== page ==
Hitler's Plan to Create a "Super Horse" (01/21)
It's well known that Hitler obsessed over the purity of the so-called Aryan 'master race,' but many might be surprised to learn that his interest in eugenics extended to horses as well. He desperately wanted to selectively breed a line of horses that were unparalleled in strength and purity of bloodline. With snow-white coats, they would ...
The Stories That Houses Can Hold (01/21)
Having moved 17 times in the wake of my late father being transferred at his job, I don't have a nostalgic connection to anywhere I've lived. The connection many people feel in their bones, heart and soul to a specific home is a mere curiosity to me—an interest in what people remember, how they seek to describe it. I live ...
Mythical Healers (01/21)
The central characters in Follow Me to Ground are two human-like beings with mystical powers to heal all illnesses and even resurrect the dead. It seems we have forever been fascinated by the magic of healing and the ability to cheat our own mortality. Ancient mythologies from across the globe featured powerful healers that humans turned ...
Agege Bread (01/21)
Agege (pronounced 'a-GAY-gay') bread is a sweet white bread known for its unique soft and dense texture. It is a common food in Nigeria, particularly in Lagos, where it is produced by local bakeries and sold by vendors on the streets. In Butter Honey Pig Bread by Francesca Ekwuyasi, Taiye attempts to master baking Agege bread, but finds ...
Palimpsests (12/20)
The heroine of V.E. Schwab's novel, The Invisible Life of Addie LaRue, often takes notice of what she refers to as 'palimpsests,' which she defines as instances where the past is blotted out and written over by the present.

The word palimpsest comes from the Greek palimpsestos, meaning 'scraped again.' Strictly speaking, the term ...
Exploiting the Unknown: Entertainment in the Georgian Era (11/20)
A taste for blood and an unfortunate willingness to exploit those considered 'Other' are not wholly unique to the Georgian period, but their prevalence during the era cannot be ignored. By 1726, when the subject of Dexter Palmer's novel Mary Toft; or, the Rabbit Queen, claimed to have given birth to a rabbit, the concept of difference as ...
The American Roadside Motel (11/20)
In Simone St. James' thriller The Sun Down Motel, a roadside motel in upstate New York serves as the location for a ghost story that takes place in alternating timelines occurring in the years 1982 and 2017. It's hardly surprising that the author would place a motel at the center of this spooky suspense novel, as motels have something of ...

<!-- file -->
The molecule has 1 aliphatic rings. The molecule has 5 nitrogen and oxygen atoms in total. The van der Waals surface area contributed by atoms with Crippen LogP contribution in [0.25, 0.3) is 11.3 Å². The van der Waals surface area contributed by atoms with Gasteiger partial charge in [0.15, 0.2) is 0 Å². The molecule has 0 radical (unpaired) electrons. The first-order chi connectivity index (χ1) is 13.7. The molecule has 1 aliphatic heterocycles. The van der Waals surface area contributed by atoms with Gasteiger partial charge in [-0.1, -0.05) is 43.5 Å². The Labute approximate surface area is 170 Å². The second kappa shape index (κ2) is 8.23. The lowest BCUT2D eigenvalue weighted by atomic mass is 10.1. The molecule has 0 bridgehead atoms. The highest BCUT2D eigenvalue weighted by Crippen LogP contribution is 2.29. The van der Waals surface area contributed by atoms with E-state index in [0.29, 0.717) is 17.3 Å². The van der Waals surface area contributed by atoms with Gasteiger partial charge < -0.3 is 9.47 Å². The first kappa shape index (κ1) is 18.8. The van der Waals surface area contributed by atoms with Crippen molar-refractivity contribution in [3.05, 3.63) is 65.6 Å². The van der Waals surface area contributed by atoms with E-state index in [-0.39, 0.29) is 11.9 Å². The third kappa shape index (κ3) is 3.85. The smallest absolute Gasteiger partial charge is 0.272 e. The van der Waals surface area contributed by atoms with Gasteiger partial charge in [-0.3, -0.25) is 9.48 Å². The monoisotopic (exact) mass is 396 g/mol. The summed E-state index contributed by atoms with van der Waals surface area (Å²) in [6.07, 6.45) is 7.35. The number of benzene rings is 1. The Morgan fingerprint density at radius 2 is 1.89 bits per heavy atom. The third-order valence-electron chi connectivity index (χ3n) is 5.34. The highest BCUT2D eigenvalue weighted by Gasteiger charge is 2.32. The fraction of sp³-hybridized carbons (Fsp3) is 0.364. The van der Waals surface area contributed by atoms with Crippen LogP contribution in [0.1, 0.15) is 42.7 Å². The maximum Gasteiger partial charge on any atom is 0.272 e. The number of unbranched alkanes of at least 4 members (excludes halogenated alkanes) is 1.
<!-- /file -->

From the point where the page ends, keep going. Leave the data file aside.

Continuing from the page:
Stave Churches (10/20)
It's no secret that Lars Mytting loves trees. He wrote a novel titled The Sixteen Trees of the Somme (2017), and is known for his international bestseller Norwegian Wood (2015), a nonfiction guide to sources of firewood that gives instructions on how to chop, stack and cure wood for burning. With The Bell in the Lake, he continues with ...
Emergency Preparedness Needs (09/20)
Ellis Kimball in Let's Call It a Doomsday is ready for the apocalypse, whatever form it takes. Would you be prepared? Most of the population of the United States lives in a place where some kind of natural disaster is possible, be it tornado, hurricane, flood, drought, blizzard or earthquake. As soon as the radio or television stations ...
Virtue Signaling (08/20)
'Virtue signaling,' that ubiquitous pejorative flung like so much feces across party lines by political pundits, has created a minor crisis in moral discourse. The phrase was allegedly coined by James Bartholomew in an article appearing in the right-leaning British periodical The Spectator, in which he reacted to what he saw as the ...
Minecraft and the Uncensored Library (06/20)
The story 'Mind Craft' in Sleepovers by Ashleigh Bryant Phillips is named for one character's incorrect way of referring to the video game Minecraft, which is a multi-platform 'sandbox game,' the term for a game that leaves the player relatively free to explore a setting without having to progress through it in a linear fashion. Minecraft...
Puppies and Prisoners (06/20)
In Owen Laukkanen's thriller Deception Cove, protagonist Mason Burke participated in a prison dog training program that brought meaning to his life during his incarceration. The origin of these programs can be traced back to a 1925 Boston Daily Globe news item. This article claimed that Pep, a Labrador owned by Governor Gifford Pinchot of...